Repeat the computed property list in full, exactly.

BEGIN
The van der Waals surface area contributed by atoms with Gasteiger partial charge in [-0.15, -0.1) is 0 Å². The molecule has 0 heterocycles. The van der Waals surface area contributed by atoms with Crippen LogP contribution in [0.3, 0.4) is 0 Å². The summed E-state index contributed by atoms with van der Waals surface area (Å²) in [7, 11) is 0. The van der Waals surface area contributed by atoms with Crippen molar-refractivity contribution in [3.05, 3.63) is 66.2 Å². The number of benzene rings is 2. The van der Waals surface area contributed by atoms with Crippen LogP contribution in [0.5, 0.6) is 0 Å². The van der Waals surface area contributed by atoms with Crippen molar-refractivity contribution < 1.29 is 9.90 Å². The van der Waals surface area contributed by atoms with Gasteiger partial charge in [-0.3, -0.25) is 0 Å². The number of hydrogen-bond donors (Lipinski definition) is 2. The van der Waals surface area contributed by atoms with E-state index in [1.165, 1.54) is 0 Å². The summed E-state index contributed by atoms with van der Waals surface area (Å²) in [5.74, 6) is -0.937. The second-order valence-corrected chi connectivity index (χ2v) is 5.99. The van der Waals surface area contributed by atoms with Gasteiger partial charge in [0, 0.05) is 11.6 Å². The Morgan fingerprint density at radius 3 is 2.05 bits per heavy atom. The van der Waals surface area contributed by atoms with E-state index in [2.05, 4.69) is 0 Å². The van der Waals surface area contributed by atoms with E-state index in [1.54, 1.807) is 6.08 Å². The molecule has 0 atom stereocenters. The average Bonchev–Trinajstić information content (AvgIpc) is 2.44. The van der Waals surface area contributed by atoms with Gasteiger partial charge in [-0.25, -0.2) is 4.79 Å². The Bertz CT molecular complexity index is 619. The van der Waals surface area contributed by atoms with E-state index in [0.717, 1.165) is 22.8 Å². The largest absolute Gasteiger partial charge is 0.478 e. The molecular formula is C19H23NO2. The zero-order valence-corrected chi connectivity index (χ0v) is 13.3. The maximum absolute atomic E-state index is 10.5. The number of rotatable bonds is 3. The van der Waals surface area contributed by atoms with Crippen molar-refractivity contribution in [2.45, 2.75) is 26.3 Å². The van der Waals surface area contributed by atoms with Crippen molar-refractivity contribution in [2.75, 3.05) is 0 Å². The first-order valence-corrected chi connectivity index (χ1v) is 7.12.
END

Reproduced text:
The van der Waals surface area contributed by atoms with Gasteiger partial charge in [-0.15, -0.1) is 0 Å². The molecule has 0 heterocycles. The van der Waals surface area contributed by atoms with Crippen LogP contribution in [0.3, 0.4) is 0 Å². The summed E-state index contributed by atoms with van der Waals surface area (Å²) in [7, 11) is 0. The van der Waals surface area contributed by atoms with Crippen molar-refractivity contribution in [3.05, 3.63) is 66.2 Å². The number of benzene rings is 2. The van der Waals surface area contributed by atoms with Crippen LogP contribution in [0.5, 0.6) is 0 Å². The van der Waals surface area contributed by atoms with Crippen molar-refractivity contribution < 1.29 is 9.90 Å². The van der Waals surface area contributed by atoms with Gasteiger partial charge in [-0.3, -0.25) is 0 Å². The number of hydrogen-bond donors (Lipinski definition) is 2. The van der Waals surface area contributed by atoms with E-state index in [1.165, 1.54) is 0 Å². The summed E-state index contributed by atoms with van der Waals surface area (Å²) in [5.74, 6) is -0.937. The second-order valence-corrected chi connectivity index (χ2v) is 5.99. The van der Waals surface area contributed by atoms with Gasteiger partial charge in [0, 0.05) is 11.6 Å². The Morgan fingerprint density at radius 3 is 2.05 bits per heavy atom. The van der Waals surface area contributed by atoms with E-state index in [2.05, 4.69) is 0 Å². The van der Waals surface area contributed by atoms with E-state index in [1.54, 1.807) is 6.08 Å². The molecule has 0 atom stereocenters. The average Bonchev–Trinajstić information content (AvgIpc) is 2.44. The van der Waals surface area contributed by atoms with Gasteiger partial charge in [-0.25, -0.2) is 4.79 Å². The Bertz CT molecular complexity index is 619. The van der Waals surface area contributed by atoms with E-state index in [0.717, 1.165) is 22.8 Å². The largest absolute Gasteiger partial charge is 0.478 e. The molecular formula is C19H23NO2. The zero-order valence-corrected chi connectivity index (χ0v) is 13.3. The maximum absolute atomic E-state index is 10.5. The number of rotatable bonds is 3. The van der Waals surface area contributed by atoms with Crippen molar-refractivity contribution in [2.45, 2.75) is 26.3 Å². The van der Waals surface area contributed by atoms with Crippen molar-refractivity contribution in [2.75, 3.05) is 0 Å². The first-order valence-corrected chi connectivity index (χ1v) is 7.12.